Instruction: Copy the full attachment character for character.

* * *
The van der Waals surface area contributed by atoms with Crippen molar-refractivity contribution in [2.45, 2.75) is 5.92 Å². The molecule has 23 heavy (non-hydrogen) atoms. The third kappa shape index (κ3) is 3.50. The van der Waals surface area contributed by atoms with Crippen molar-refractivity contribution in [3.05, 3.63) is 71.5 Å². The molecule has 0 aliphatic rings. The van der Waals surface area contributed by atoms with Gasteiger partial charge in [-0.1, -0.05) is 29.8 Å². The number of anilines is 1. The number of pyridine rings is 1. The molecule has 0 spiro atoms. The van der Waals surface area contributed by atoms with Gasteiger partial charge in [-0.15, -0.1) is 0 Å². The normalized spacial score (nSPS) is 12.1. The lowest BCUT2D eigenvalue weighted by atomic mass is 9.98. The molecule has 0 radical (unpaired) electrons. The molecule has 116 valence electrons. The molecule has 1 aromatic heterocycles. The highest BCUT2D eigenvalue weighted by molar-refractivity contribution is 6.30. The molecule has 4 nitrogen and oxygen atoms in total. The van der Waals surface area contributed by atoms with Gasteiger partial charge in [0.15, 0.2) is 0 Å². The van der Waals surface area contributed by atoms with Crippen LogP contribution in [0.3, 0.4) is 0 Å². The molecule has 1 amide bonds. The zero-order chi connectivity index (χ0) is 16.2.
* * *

The van der Waals surface area contributed by atoms with Crippen molar-refractivity contribution in [2.45, 2.75) is 5.92 Å². The molecule has 23 heavy (non-hydrogen) atoms. The third kappa shape index (κ3) is 3.50. The van der Waals surface area contributed by atoms with Crippen molar-refractivity contribution in [3.05, 3.63) is 71.5 Å². The molecule has 0 aliphatic rings. The van der Waals surface area contributed by atoms with Gasteiger partial charge in [-0.1, -0.05) is 29.8 Å². The number of anilines is 1. The number of pyridine rings is 1. The molecule has 0 spiro atoms. The van der Waals surface area contributed by atoms with Gasteiger partial charge in [-0.15, -0.1) is 0 Å². The normalized spacial score (nSPS) is 12.1. The lowest BCUT2D eigenvalue weighted by atomic mass is 9.98. The molecule has 0 radical (unpaired) electrons. The molecule has 116 valence electrons. The molecule has 1 aromatic heterocycles. The highest BCUT2D eigenvalue weighted by molar-refractivity contribution is 6.30. The molecule has 4 nitrogen and oxygen atoms in total. The van der Waals surface area contributed by atoms with Gasteiger partial charge in [0.15, 0.2) is 0 Å². The van der Waals surface area contributed by atoms with Crippen LogP contribution in [0.3, 0.4) is 0 Å². The molecule has 1 amide bonds. The zero-order chi connectivity index (χ0) is 16.2.